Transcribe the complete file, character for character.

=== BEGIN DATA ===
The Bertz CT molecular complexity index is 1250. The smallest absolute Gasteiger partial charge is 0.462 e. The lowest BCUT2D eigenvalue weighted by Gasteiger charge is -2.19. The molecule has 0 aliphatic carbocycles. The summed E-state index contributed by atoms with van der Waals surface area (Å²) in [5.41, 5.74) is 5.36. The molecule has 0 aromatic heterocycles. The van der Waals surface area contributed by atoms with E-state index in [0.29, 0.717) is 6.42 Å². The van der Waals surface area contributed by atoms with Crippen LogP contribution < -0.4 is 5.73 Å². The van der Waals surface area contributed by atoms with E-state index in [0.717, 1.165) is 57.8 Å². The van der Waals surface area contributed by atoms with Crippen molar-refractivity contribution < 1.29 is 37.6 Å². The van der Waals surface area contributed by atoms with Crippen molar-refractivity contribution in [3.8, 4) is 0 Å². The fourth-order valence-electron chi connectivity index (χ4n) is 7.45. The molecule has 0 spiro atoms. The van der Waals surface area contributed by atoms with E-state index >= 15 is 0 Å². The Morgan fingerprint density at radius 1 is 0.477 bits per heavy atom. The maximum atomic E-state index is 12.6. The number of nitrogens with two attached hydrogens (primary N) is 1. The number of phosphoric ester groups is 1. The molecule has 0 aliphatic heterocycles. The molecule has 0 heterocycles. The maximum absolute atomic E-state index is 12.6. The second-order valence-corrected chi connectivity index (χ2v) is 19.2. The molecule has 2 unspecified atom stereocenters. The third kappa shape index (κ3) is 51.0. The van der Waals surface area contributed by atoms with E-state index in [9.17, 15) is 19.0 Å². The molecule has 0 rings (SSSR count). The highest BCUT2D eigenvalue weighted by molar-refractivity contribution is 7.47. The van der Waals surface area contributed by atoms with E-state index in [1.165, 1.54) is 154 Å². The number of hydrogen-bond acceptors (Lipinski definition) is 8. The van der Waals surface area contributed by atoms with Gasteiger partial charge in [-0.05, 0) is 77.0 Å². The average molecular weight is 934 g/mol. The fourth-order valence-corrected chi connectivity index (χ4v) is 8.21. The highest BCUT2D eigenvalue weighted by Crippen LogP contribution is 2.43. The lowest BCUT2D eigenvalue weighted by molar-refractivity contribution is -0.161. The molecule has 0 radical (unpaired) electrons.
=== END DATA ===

The Bertz CT molecular complexity index is 1250. The smallest absolute Gasteiger partial charge is 0.462 e. The lowest BCUT2D eigenvalue weighted by Gasteiger charge is -2.19. The molecule has 0 aliphatic carbocycles. The summed E-state index contributed by atoms with van der Waals surface area (Å²) in [5.41, 5.74) is 5.36. The molecule has 0 aromatic heterocycles. The van der Waals surface area contributed by atoms with E-state index in [0.29, 0.717) is 6.42 Å². The van der Waals surface area contributed by atoms with Crippen LogP contribution < -0.4 is 5.73 Å². The van der Waals surface area contributed by atoms with E-state index in [0.717, 1.165) is 57.8 Å². The van der Waals surface area contributed by atoms with Crippen molar-refractivity contribution < 1.29 is 37.6 Å². The van der Waals surface area contributed by atoms with Crippen molar-refractivity contribution in [3.8, 4) is 0 Å². The fourth-order valence-electron chi connectivity index (χ4n) is 7.45. The molecule has 0 spiro atoms. The van der Waals surface area contributed by atoms with E-state index >= 15 is 0 Å². The Morgan fingerprint density at radius 1 is 0.477 bits per heavy atom. The maximum atomic E-state index is 12.6. The number of nitrogens with two attached hydrogens (primary N) is 1. The number of phosphoric ester groups is 1. The molecule has 0 aliphatic heterocycles. The molecule has 0 heterocycles. The maximum absolute atomic E-state index is 12.6. The second-order valence-corrected chi connectivity index (χ2v) is 19.2. The molecule has 2 unspecified atom stereocenters. The third kappa shape index (κ3) is 51.0. The van der Waals surface area contributed by atoms with E-state index in [9.17, 15) is 19.0 Å². The molecule has 0 rings (SSSR count). The highest BCUT2D eigenvalue weighted by molar-refractivity contribution is 7.47. The van der Waals surface area contributed by atoms with E-state index in [1.165, 1.54) is 154 Å². The number of hydrogen-bond acceptors (Lipinski definition) is 8. The van der Waals surface area contributed by atoms with Gasteiger partial charge in [-0.05, 0) is 77.0 Å². The average molecular weight is 934 g/mol. The fourth-order valence-corrected chi connectivity index (χ4v) is 8.21. The highest BCUT2D eigenvalue weighted by Crippen LogP contribution is 2.43. The lowest BCUT2D eigenvalue weighted by molar-refractivity contribution is -0.161. The molecule has 0 radical (unpaired) electrons.